One of the most interesting claims I’ve been hearing about lately is that websites are either dead or dying. It seems like an outlandish claim, but when you examine it a little closer it almost makes sense.
A lot has changed since the 90s. The web has matured — blossomed into an adolescent teen that has a certain level of emotional maturity, a short attention span and has an explosive temper.
Frameworks come and go, but this has slowed over time. Design changes are no longer as drastic as they were 10 or so years ago. Users come to websites to validate your business, buy something or to consume content.
Social media and search engines have removed the need for websites as a point of contact. Sites like Amazon, eBay and TradeMe provide businesses with a platform to sell for a slice of the pie. And social media has almost replaced traditional methods of delivering content to users.
The Internet Has Become Loud
We’ve gotten crazy good at keeping people scrolling through their newsfeed. Puppies on skateboards and quick video recipes of delicious looking churro cups — we’ve created an attention deficit on the internet.
The internet wants dopamine and it wants it now.
None of this is news though. We all know we spend more time tagging each other in memes on social media than in actual conversation.
We consume all day, every day. ON our commute, during lunch. Whenever you get a moment you check your phone.
But there is still a piece missing that social media hasn’t quite managed to pull of yet.
Your brain on social media is so very different than when you’re on a business’ website. On social media your brain is in consumption mode. You like what you see, it makes you feel all warm and fuzzy, so you want more.
Seeing a sponsored post about a 21-in-1 cheese grater you have to have does not make you buy it then and there. It starts your customer journey, and switches your brain from consumption mode to discovery mode.
In discovery mode you turn to search engines to find somewhere you can buy that snazzy heptagonal cheese grater. If you’re anything like me you middle-click the first three results that look right to open them in new tabs.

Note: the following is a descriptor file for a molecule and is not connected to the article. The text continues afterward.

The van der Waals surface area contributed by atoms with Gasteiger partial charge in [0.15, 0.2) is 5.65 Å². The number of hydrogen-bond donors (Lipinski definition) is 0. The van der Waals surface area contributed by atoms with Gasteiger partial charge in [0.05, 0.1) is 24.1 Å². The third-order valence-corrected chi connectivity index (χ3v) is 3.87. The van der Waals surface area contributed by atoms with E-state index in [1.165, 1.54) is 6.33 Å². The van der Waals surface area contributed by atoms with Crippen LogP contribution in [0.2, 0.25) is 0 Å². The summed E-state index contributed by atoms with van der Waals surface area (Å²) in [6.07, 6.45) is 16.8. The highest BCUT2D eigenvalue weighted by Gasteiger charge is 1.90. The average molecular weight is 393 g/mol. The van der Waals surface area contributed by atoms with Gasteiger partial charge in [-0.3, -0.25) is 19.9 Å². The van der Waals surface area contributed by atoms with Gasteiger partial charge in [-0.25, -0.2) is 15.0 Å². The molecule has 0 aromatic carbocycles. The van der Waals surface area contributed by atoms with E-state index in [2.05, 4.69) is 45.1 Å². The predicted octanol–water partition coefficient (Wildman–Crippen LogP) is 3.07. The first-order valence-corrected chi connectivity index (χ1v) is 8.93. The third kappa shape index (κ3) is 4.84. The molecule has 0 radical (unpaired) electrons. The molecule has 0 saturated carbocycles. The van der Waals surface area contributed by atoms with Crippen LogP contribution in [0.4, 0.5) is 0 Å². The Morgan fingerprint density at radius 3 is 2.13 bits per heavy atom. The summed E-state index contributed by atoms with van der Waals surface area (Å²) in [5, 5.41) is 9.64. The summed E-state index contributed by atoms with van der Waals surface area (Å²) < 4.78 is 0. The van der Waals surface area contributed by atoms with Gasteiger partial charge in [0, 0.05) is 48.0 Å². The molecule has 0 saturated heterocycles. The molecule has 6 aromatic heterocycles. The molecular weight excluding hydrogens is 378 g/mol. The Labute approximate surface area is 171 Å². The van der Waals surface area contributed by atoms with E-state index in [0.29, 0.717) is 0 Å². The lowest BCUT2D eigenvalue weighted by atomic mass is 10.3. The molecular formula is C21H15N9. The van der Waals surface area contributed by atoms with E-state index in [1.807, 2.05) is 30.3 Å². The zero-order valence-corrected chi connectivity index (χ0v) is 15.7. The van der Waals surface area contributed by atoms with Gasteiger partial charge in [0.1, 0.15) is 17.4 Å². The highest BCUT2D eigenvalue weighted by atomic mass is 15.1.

Now you’ve gone from Pinterest to Google (Or Bing, I’m not judging) to someone’s website. You’re interested, you’ve found the thing you want — you’re willing to part with however much you feel The Heptagrater is worth.
Pretty much. A website has one purpose — to convert. Sure validation and contact are other purposes too. But let’s get real — A website showcases a business, a product or content. It’s a tool to take all that traffic and turn it into cold, hard cash.
People don’t find you by happening on your website after a leisurely stroll through the internet. They come to your website because you have something they need, whether it be a product, service or memes.
It’s your closer. Your heavy hitter. And you’ve benched it.Websites Are Different, But Very Much Alive
We’ve entered the age of distraction, which means people won’t spend hours or even minutes on your site to get what they want. The way we interact with them has changed. How they look has changed. How people find them has changed. But their purpose has been pretty consistent.
If you make the experience pleasant, and you can add value to your visitors, it will be one of the most powerful tools at your disposal.